This type of vaginal cancer is harder to diagnose than squamous cell cancer. The cancer is more likely to be hidden inside the vaginal canal. It is sometimes difficult for doctors to tell whether this type of cancer started in the vagina, or started in a nearby organ and then spread into the vagina. This type of vaginal cancer can occur in young women.
There are 4 main types of adenocarcinoma of the vagina, which you can read about below. They are
- Clear cell adenocarcinoma
- Papillary adenocarcinoma
- Mucinous adenocarcinoma
- Adenosquamous carcinoma
Clear cell cancer is a rare type of adenocarcinoma of the vagina. This only occurs in young women whose mothers took a drug called diethylstilbestrol (DES) when they were pregnant. These cancers usually look like polyps. It can occur in women in their teens and 20s. As it is now more than 35 years since DES was used in pregnancy, these cancers are becoming even rarer.
Papillary cancers can grow throughout the connective tissues that surround the vagina and hold it in place. They are less likely than other types of vaginal cancer to spread into nearby lymph nodes.
Mucinous adenocarcinomas get their name from the pools of mucus that you can see around the cancer cells when you look at them under a microscope.
Adenosquamous cancers of the vagina are made up of a combination of squamous cells and gland cells. This type of cancer is often called a mixed epithelial tumour. They are very rare, but are often quickly growing tumours. Only between 1 and 2 out of every 100 women (1 to 2%) with vaginal cancer have an adenosquamous cancer.
You can read about different types of cells and tissues including connective tissues, squamous cells and gland cells in our section about types of cancer. You can read about lymph nodes in our section about the lymphatic system and cancer.
Sarcomas are cancers that start in the body’s connective tissues – the tissues that form the structure of the body, such as bone, muscle, fat and cartilage. Sarcomas of the vagina are extremely rare and account for only about 3 out of every 100 vaginal cancers (3%). These cancers tend to grow quite quickly. Different types of sarcoma can start in the vagina, including leiomyosarcoma and rhabdomyosarcoma. These are both muscle tumours. About two thirds of vaginal sarcomas are leiomyosarcomas. It is possible to have other types of sarcoma, such as mixed Mullerian sarcoma, but these are extremely rare.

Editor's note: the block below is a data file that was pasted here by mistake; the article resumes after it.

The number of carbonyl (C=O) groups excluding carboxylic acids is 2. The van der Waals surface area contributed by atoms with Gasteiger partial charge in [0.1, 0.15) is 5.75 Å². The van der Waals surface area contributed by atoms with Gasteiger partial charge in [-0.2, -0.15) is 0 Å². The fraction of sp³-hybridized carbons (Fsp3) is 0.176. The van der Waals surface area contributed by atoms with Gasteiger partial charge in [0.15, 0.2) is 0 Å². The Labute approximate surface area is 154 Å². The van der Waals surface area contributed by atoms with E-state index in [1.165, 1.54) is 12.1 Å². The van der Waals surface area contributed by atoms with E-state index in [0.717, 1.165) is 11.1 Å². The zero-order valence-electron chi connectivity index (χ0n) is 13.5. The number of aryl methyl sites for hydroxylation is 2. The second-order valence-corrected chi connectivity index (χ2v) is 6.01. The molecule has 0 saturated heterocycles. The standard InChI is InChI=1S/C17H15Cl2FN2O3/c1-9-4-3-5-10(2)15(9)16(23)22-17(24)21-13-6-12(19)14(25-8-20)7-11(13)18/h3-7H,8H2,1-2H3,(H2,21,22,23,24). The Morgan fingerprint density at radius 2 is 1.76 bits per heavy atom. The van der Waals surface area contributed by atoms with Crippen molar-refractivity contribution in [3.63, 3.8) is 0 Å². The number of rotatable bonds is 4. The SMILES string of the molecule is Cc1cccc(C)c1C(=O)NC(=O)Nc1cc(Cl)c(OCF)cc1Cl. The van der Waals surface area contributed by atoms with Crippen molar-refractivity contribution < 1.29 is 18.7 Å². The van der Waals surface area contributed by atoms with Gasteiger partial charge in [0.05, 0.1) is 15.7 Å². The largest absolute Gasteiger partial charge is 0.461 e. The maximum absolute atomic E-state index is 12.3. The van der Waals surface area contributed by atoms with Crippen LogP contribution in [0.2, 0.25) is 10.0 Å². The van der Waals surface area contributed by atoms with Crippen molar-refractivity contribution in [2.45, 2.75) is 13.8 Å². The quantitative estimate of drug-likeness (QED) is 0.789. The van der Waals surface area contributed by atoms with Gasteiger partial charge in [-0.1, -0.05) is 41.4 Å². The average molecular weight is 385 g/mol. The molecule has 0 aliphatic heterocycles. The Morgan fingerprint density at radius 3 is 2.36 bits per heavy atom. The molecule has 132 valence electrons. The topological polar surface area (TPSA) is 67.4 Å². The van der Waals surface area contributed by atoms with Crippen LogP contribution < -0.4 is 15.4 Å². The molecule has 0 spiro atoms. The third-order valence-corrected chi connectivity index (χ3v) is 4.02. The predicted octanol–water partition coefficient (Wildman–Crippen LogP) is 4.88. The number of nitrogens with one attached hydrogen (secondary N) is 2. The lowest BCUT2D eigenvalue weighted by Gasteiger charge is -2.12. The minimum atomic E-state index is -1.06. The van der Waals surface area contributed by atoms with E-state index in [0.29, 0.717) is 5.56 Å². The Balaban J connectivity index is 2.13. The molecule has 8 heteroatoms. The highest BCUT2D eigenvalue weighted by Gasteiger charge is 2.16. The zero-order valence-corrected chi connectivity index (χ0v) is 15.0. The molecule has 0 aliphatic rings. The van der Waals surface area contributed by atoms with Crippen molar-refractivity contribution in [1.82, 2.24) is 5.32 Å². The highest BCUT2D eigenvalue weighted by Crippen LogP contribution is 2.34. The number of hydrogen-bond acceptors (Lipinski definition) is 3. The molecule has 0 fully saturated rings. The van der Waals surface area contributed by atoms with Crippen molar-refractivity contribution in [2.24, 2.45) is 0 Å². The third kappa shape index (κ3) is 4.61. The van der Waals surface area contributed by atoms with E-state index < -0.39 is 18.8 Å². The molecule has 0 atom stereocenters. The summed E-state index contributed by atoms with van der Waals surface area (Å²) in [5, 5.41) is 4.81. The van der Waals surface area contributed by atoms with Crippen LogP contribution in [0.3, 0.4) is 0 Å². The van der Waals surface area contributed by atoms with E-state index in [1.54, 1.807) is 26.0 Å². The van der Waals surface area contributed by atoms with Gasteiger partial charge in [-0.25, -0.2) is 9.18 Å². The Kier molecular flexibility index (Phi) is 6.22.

Embryonal rhabdomyosarcoma (also called sarcoma botryoides) is a very rare type of vaginal sarcoma. It only develops in girls up to the age of 6 years. It is usually recognised by soft nodules that fill the vagina and sometimes show outside the vagina. They look a bit like bunches of grapes. This is a very quickly growing cancer and is difficult to treat. But the outcome for girls with this cancer is getting better with an intensive combination of treatment including surgery, chemotherapy and radiotherapy.
Only about 3 out of every 100 vaginal cancers (3%) are melanoma (vaginal melanoma). Melanomas develop from the cells in the skin that produce pigment, which gives the skin its colour. Melanoma is most likely to develop in the lower third of the vagina and in women in their 50’s. But doctors have recorded cases in women as young as 22 and as old as 83.
Small cell cancers are also called oat cell carcinoma. It is called this because the cancer cells are a distinctive oat shape. They are very, very rare. Doctors worldwide have reported fewer than 30 cases of this type of vaginal cancer.